In language that is both precise and strange, Richard Skinner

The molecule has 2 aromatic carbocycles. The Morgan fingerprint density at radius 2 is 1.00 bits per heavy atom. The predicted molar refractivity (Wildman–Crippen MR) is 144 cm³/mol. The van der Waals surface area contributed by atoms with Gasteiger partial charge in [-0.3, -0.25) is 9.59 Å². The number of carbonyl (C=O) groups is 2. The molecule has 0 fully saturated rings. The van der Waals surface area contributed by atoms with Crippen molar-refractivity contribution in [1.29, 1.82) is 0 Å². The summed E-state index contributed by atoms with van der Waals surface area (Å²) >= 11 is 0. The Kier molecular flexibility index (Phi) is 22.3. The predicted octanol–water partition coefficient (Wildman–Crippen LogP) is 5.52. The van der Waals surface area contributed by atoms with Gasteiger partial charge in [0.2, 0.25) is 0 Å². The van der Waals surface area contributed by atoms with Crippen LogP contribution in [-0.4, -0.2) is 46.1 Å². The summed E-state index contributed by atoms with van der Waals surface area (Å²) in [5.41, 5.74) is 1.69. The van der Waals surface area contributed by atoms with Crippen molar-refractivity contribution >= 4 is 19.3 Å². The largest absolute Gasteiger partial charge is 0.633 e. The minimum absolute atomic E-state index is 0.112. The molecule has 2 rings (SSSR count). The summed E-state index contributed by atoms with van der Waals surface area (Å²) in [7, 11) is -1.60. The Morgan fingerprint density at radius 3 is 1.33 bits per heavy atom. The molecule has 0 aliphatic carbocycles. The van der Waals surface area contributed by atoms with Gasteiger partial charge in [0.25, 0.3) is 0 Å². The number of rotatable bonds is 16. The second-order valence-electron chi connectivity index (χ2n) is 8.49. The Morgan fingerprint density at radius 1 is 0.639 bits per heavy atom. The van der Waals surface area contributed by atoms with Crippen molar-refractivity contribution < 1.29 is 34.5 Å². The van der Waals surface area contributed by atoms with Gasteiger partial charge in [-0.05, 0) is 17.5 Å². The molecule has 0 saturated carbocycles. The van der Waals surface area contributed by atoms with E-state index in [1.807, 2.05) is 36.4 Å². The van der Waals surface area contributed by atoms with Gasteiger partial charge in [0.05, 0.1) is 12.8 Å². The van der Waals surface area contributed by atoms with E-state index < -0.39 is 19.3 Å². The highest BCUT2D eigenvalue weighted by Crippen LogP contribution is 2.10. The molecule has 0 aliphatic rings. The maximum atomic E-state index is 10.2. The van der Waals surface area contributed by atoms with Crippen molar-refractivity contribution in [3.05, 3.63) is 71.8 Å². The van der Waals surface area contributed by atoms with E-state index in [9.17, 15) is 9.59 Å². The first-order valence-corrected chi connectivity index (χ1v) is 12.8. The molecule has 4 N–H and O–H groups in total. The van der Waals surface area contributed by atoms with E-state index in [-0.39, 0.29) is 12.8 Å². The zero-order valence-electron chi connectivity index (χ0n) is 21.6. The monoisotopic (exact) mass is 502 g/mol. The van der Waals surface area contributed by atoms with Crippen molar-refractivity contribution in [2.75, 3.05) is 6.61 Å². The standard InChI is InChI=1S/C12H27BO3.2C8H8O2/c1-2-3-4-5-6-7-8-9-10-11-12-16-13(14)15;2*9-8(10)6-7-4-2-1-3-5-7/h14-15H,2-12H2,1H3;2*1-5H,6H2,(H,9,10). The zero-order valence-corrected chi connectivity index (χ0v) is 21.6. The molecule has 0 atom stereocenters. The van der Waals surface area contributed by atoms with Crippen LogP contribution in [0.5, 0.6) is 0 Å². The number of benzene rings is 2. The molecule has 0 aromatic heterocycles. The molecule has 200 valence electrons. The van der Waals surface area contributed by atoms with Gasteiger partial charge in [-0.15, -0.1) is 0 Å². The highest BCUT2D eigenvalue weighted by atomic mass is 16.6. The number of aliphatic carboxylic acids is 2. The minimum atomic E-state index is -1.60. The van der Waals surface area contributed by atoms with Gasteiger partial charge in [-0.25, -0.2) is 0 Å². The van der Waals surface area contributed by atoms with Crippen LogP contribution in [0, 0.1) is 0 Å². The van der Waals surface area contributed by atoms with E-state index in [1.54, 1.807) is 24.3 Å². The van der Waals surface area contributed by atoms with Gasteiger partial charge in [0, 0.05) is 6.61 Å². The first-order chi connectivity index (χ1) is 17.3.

’s poems tip certainties on their heads, making familiar objects in the world unfamiliar: a mountain is not what it seems, a skull contains a universe. Alongside this process of ‘making-strange’ lies a deep connection with sound, colour, temperature and scent that brings the poems fully to life. Questions of faith run through many of these poems, with subjects ranging from the Lollards and Buddhist Bardos to Saint Fabiola. There are personal poems too: a summer affair, family narratives about his grandmother’s difficult marriage and his mother’s time abroad as a young au pair. These poems engage with form – the cento, the cinquain, the unrhymed sonnet, cut-ups and free verse – in enigmatic, other-worldy ways that constantly surprise and please.